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Zhou, V. CBFB Gene. Encyclopedia. Available online: https://encyclopedia.pub/entry/5079 (accessed on 02 March 2024).
Zhou V. CBFB Gene. Encyclopedia. Available at: https://encyclopedia.pub/entry/5079. Accessed March 02, 2024.
Zhou, Vicky. "CBFB Gene" Encyclopedia, https://encyclopedia.pub/entry/5079 (accessed March 02, 2024).
Zhou, V. (2020, December 24). CBFB Gene. In Encyclopedia. https://encyclopedia.pub/entry/5079
Zhou, Vicky. "CBFB Gene." Encyclopedia. Web. 24 December, 2020.
CBFB Gene
Edit

core-binding factor subunit beta

genes

1. Normal Function

The CBFB gene provides instructions for making a protein called core binding factor beta (CBFβ), which is one piece of a protein complex known as core binding factor (CBF). CBFβ attaches (binds) to one of three related RUNX proteins (RUNX1, RUNX2, or RUNX3) to form different versions of CBF. These protein complexes bind to specific regions of DNA and help turn on (activate) certain genes.

The presence of CBFβ helps the complex bind to DNA and protects the RUNX protein from being broken down. The function of CBF depends on which RUNX protein it includes. Once bound to DNA, the RUNX1 protein controls the activity of genes involved in the development of blood cells (hematopoiesis). The RUNX2 protein regulates genes important for bone cell development and formation of the skeleton. The RUNX3 protein primarily affects genes involved in the development of nerve cells.

2. Health Conditions Related to Genetic Changes

2. Core binding factor acute myeloid leukemia

Rearrangements of genetic material affecting the CBFB gene are involved in a form of blood cancer known as acute myeloid leukemia (AML). Because the genetic changes affect CBF, the condition is classified as core binding factor AML (CBF-AML). The most common of these rearrangements is an inversion of a region of chromosome 16 (written as inv(16)). An inversion involves breakage of the chromosome in two places; the resulting piece of DNA is reversed and reinserted into the chromosome. Less commonly, a rearrangement known as a translocation occurs between the two copies of chromosome 16 (written as t(16;16)). In this translocation, pieces of DNA from each copy of the chromosome break off and are interchanged. Both types of genetic rearrangement lead to the fusion of parts of two genes on chromosome 16, CBFB and MYH11. These rearrangements are associated with 5 to 8 percent of cases of AML in adults.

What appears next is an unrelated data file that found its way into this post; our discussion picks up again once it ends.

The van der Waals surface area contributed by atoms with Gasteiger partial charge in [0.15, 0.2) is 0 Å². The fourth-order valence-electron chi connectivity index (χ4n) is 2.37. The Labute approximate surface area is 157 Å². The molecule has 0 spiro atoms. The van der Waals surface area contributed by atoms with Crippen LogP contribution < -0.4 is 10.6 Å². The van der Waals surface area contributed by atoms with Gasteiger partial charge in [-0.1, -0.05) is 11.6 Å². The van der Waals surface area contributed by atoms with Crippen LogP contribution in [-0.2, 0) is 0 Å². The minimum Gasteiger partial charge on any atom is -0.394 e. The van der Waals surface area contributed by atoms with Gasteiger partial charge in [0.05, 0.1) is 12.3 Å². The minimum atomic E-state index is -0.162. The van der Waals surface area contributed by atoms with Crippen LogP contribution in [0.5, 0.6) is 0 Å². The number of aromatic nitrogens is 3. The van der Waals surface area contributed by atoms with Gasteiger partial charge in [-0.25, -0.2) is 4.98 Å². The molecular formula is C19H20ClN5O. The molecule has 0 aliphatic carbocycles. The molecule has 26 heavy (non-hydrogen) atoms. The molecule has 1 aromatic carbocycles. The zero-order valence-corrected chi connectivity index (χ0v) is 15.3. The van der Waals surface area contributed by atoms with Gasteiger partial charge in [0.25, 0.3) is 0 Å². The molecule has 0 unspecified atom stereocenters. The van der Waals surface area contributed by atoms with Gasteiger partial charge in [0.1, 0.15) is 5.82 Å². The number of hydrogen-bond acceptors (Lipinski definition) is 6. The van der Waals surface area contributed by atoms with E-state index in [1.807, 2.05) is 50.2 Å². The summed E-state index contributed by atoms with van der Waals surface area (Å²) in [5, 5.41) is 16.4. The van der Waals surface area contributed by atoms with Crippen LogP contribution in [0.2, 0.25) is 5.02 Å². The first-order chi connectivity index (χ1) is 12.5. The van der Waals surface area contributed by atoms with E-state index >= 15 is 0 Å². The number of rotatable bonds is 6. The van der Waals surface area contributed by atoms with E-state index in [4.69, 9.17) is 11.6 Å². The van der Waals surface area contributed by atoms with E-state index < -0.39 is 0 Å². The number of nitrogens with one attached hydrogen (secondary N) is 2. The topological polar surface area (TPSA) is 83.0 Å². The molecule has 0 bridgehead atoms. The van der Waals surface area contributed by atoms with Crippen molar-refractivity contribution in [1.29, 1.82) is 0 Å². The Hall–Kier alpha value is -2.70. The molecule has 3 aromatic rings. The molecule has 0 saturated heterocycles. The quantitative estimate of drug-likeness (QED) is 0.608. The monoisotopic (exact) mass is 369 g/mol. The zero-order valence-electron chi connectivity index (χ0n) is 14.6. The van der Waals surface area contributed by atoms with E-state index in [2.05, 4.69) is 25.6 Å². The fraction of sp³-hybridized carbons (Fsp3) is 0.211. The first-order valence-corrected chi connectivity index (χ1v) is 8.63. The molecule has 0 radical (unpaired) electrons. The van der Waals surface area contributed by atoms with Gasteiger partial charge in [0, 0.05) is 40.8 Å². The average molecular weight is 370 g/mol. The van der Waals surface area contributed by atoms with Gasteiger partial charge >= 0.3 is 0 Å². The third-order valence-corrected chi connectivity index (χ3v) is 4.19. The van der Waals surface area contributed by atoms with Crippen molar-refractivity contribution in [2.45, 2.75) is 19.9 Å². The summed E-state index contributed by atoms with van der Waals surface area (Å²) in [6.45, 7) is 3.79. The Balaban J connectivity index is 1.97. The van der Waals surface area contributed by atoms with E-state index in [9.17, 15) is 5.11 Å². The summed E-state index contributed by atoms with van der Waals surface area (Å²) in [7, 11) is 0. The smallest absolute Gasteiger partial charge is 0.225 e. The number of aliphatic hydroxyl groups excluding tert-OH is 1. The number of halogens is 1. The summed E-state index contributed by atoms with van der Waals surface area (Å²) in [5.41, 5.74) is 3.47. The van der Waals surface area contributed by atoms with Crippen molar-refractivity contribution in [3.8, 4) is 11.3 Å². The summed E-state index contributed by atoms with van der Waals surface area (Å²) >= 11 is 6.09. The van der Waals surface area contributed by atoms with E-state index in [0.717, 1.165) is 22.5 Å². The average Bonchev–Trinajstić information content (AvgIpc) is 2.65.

When these rearrangements occur in early blood cells, the function of the RUNX1 protein is particularly affected. The protein produced from the fusion gene, called CBFβ-MYH11, can still bind to RUNX1 to form CBF. However, the function of CBF is impaired. The presence of CBFβ-MYH11 may block binding of CBF to DNA, preventing RUNX1 from controlling gene activity. Alternatively, the MYH11 portion of the fusion protein may interact with other proteins that prevent RUNX1 from controlling gene activity. This change in gene activity blocks the maturation (differentiation) of blood cells and leads to the production of abnormal, immature white blood cells called myeloid blasts. While inv(16) and t(16;16) are important for leukemia development, one or more additional genetic changes are typically needed for the myeloid blasts to develop into cancerous leukemia cells.

3. Other Names for This Gene

  • CBF-beta
  • core-binding factor beta subunit
  • core-binding factor, beta subunit
  • PEA2-beta
  • PEBB_HUMAN
  • PEBP2-beta
  • PEBP2B
  • polyomavirus enhancer binding protein 2, beta subunit
  • polyomavirus enhancer-binding protein 2 beta subunit
  • SL3-3 enhancer factor 1 beta subunit
  • SL3-3 enhancer factor 1 subunit beta
  • SL3/AKV core-binding factor beta subunit

References

  1. Eghtedar A, Borthakur G, Ravandi F, Jabbour E, Cortes J, Pierce S, Kantarjian H, Garcia-Manero G. Characteristics of translocation (16;16)(p13;q22) acutemyeloid leukemia. Am J Hematol. 2012 Mar;87(3):317-8. doi: 10.1002/ajh.22258.
  2. Goyama S, Mulloy JC. Molecular pathogenesis of core binding factor leukemia:current knowledge and future prospects. Int J Hematol. 2011 Aug;94(2):126-133.doi: 10.1007/s12185-011-0858-z.
  3. Huang G, Shigesada K, Ito K, Wee HJ, Yokomizo T, Ito Y. Dimerization withPEBP2beta protects RUNX1/AML1 from ubiquitin-proteasome-mediated degradation.EMBO J. 2001 Feb 15;20(4):723-33.
  4. Shigesada K, van de Sluis B, Liu PP. Mechanism of leukemogenesis by theinv(16) chimeric gene CBFB/PEBP2B-MHY11. Oncogene. 2004 May 24;23(24):4297-307.Review.
  5. Yoshida CA, Furuichi T, Fujita T, Fukuyama R, Kanatani N, Kobayashi S, Satake M, Takada K, Komori T. Core-binding factor beta interacts with Runx2 and isrequired for skeletal development. Nat Genet. 2002 Dec;32(4):633-8.
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